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At these levels, there's no treatment for the child other than to end the ongoing exposure -- clean up the house, Newman stressed. That's why prevention is so important. And while the youngest children are the most vulnerable, lead's not good for anyone's brain, so he advises taking common-sense precautions before potential exposures like renovating an old home.
What should families do? Here's advice from the Environmental Protection Agency and public health agencies:
Check the age of your house. At checkups for babies through age 5, pediatricians are supposed to ask if you live in a home built before 1960, or one built before 1978 that's recently undergone renovation. The answers help guide who may need a blood test to check lead levels. Some states require testing of toddlers on Medicaid.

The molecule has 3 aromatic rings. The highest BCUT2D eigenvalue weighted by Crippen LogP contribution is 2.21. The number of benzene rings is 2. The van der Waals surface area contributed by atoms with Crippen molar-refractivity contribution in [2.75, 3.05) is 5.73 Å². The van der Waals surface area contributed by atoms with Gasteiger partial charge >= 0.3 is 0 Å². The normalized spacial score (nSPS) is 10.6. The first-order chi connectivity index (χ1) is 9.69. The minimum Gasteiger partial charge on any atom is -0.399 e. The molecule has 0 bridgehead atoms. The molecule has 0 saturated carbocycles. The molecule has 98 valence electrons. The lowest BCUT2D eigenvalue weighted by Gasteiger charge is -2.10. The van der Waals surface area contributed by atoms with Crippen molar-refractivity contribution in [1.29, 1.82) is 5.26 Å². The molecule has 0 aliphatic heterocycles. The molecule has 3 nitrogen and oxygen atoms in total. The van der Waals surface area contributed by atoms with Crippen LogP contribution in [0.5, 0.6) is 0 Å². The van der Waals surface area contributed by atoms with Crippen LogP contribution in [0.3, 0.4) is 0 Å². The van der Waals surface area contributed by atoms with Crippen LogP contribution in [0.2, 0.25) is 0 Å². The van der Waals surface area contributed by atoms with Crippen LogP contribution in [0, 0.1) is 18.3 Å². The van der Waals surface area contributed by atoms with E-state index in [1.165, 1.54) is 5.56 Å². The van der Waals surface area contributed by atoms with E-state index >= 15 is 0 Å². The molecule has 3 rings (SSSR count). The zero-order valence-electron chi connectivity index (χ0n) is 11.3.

Wash kids' hands before they eat, good advice no matter where you live or how old your house.
Clean up paint chips immediately, and regularly wash toys that tots put in their mouths.
Regularly wash windowsills and floors where paint dust can collect.
If you're planning repairs or renovation in an old building, use lead-certified contractors who must follow EPA rules to minimize exposure from the work and can perform quality tests to see if your old paint really contains lead.
If you rent and have peeling paint, notify your landlord. Many cities and states have lead-abatement rules, and programs to contact for help.
Aside from paint, take off shoes at the door, to minimize tracking in lead-tainted soil.
Use only cold water for drinking, cooking and making baby formula, and run it for 15 to 30 seconds. Hot tap water can pick up more lead from older plumbing than cold water.
EPA lead information:
Copyright 2012 The Associated Press. All rights reserved. This material may not be published, broadcast, rewritten or redistributed.
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